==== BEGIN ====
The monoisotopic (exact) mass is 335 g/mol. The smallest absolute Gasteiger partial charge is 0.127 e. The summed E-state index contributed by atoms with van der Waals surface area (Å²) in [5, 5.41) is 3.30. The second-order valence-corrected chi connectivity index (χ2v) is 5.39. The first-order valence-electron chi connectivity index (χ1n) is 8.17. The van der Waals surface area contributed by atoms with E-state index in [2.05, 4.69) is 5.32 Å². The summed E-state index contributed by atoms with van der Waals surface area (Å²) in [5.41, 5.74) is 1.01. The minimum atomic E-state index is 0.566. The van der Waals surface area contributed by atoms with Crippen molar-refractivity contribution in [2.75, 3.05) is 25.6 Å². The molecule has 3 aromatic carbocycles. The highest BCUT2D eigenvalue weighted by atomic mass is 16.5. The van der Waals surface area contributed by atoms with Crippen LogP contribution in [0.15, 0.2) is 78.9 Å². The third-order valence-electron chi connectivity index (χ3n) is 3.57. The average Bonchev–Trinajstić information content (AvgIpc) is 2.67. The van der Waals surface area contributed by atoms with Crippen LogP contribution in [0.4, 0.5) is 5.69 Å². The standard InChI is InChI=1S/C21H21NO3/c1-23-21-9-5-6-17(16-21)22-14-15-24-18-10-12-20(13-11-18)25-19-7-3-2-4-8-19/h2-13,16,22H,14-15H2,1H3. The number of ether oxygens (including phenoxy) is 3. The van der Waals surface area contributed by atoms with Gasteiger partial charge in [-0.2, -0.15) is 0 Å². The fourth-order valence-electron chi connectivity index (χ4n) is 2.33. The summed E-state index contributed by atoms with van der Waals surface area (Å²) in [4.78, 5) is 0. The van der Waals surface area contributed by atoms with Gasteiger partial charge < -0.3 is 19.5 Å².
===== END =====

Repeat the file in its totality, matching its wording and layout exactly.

The monoisotopic (exact) mass is 335 g/mol. The smallest absolute Gasteiger partial charge is 0.127 e. The summed E-state index contributed by atoms with van der Waals surface area (Å²) in [5, 5.41) is 3.30. The second-order valence-corrected chi connectivity index (χ2v) is 5.39. The first-order valence-electron chi connectivity index (χ1n) is 8.17. The van der Waals surface area contributed by atoms with E-state index in [2.05, 4.69) is 5.32 Å². The summed E-state index contributed by atoms with van der Waals surface area (Å²) in [5.41, 5.74) is 1.01. The minimum atomic E-state index is 0.566. The van der Waals surface area contributed by atoms with Crippen molar-refractivity contribution in [2.75, 3.05) is 25.6 Å². The molecule has 3 aromatic carbocycles. The highest BCUT2D eigenvalue weighted by atomic mass is 16.5. The van der Waals surface area contributed by atoms with Crippen LogP contribution in [0.15, 0.2) is 78.9 Å². The third-order valence-electron chi connectivity index (χ3n) is 3.57. The average Bonchev–Trinajstić information content (AvgIpc) is 2.67. The van der Waals surface area contributed by atoms with Crippen LogP contribution in [0.4, 0.5) is 5.69 Å². The standard InChI is InChI=1S/C21H21NO3/c1-23-21-9-5-6-17(16-21)22-14-15-24-18-10-12-20(13-11-18)25-19-7-3-2-4-8-19/h2-13,16,22H,14-15H2,1H3. The number of ether oxygens (including phenoxy) is 3. The van der Waals surface area contributed by atoms with Gasteiger partial charge in [-0.2, -0.15) is 0 Å². The fourth-order valence-electron chi connectivity index (χ4n) is 2.33. The summed E-state index contributed by atoms with van der Waals surface area (Å²) in [4.78, 5) is 0. The van der Waals surface area contributed by atoms with Gasteiger partial charge < -0.3 is 19.5 Å².